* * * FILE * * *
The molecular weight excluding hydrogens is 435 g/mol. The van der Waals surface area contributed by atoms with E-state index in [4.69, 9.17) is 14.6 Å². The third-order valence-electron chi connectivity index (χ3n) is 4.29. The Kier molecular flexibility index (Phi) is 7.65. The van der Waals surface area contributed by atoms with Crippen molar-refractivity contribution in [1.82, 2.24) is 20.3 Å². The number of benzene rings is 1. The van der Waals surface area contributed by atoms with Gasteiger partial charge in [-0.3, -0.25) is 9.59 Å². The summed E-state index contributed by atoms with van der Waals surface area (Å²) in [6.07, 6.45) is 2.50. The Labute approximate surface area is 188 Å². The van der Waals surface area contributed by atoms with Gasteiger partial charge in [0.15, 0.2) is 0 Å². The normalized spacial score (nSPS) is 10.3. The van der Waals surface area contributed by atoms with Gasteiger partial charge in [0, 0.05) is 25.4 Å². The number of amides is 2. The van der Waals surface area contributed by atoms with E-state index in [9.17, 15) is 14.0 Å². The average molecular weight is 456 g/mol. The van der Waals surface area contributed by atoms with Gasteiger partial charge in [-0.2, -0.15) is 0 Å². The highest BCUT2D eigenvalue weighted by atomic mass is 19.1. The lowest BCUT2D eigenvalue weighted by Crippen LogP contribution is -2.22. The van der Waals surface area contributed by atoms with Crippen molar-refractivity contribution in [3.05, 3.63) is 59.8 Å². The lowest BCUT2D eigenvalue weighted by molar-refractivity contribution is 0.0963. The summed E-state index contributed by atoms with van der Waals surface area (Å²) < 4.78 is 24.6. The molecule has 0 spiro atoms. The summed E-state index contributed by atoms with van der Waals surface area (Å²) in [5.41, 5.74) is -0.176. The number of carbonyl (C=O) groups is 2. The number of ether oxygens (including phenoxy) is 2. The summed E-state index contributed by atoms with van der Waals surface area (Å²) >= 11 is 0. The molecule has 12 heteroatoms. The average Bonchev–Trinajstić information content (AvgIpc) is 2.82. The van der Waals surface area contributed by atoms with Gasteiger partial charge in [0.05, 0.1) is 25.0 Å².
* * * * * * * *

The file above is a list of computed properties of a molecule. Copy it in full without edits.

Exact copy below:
The molecular weight excluding hydrogens is 435 g/mol. The van der Waals surface area contributed by atoms with E-state index in [4.69, 9.17) is 14.6 Å². The third-order valence-electron chi connectivity index (χ3n) is 4.29. The Kier molecular flexibility index (Phi) is 7.65. The van der Waals surface area contributed by atoms with Crippen molar-refractivity contribution in [1.82, 2.24) is 20.3 Å². The number of benzene rings is 1. The van der Waals surface area contributed by atoms with Gasteiger partial charge in [-0.3, -0.25) is 9.59 Å². The summed E-state index contributed by atoms with van der Waals surface area (Å²) in [6.07, 6.45) is 2.50. The Labute approximate surface area is 188 Å². The van der Waals surface area contributed by atoms with Gasteiger partial charge in [0.15, 0.2) is 0 Å². The normalized spacial score (nSPS) is 10.3. The van der Waals surface area contributed by atoms with Gasteiger partial charge in [0, 0.05) is 25.4 Å². The number of amides is 2. The van der Waals surface area contributed by atoms with E-state index in [9.17, 15) is 14.0 Å². The average molecular weight is 456 g/mol. The van der Waals surface area contributed by atoms with Gasteiger partial charge in [-0.2, -0.15) is 0 Å². The highest BCUT2D eigenvalue weighted by atomic mass is 19.1. The lowest BCUT2D eigenvalue weighted by Crippen LogP contribution is -2.22. The van der Waals surface area contributed by atoms with Crippen molar-refractivity contribution in [3.05, 3.63) is 59.8 Å². The lowest BCUT2D eigenvalue weighted by molar-refractivity contribution is 0.0963. The summed E-state index contributed by atoms with van der Waals surface area (Å²) < 4.78 is 24.6. The molecule has 0 spiro atoms. The summed E-state index contributed by atoms with van der Waals surface area (Å²) in [5.41, 5.74) is -0.176. The number of carbonyl (C=O) groups is 2. The number of ether oxygens (including phenoxy) is 2. The summed E-state index contributed by atoms with van der Waals surface area (Å²) >= 11 is 0. The molecule has 12 heteroatoms. The average Bonchev–Trinajstić information content (AvgIpc) is 2.82. The van der Waals surface area contributed by atoms with Gasteiger partial charge in [0.05, 0.1) is 25.0 Å².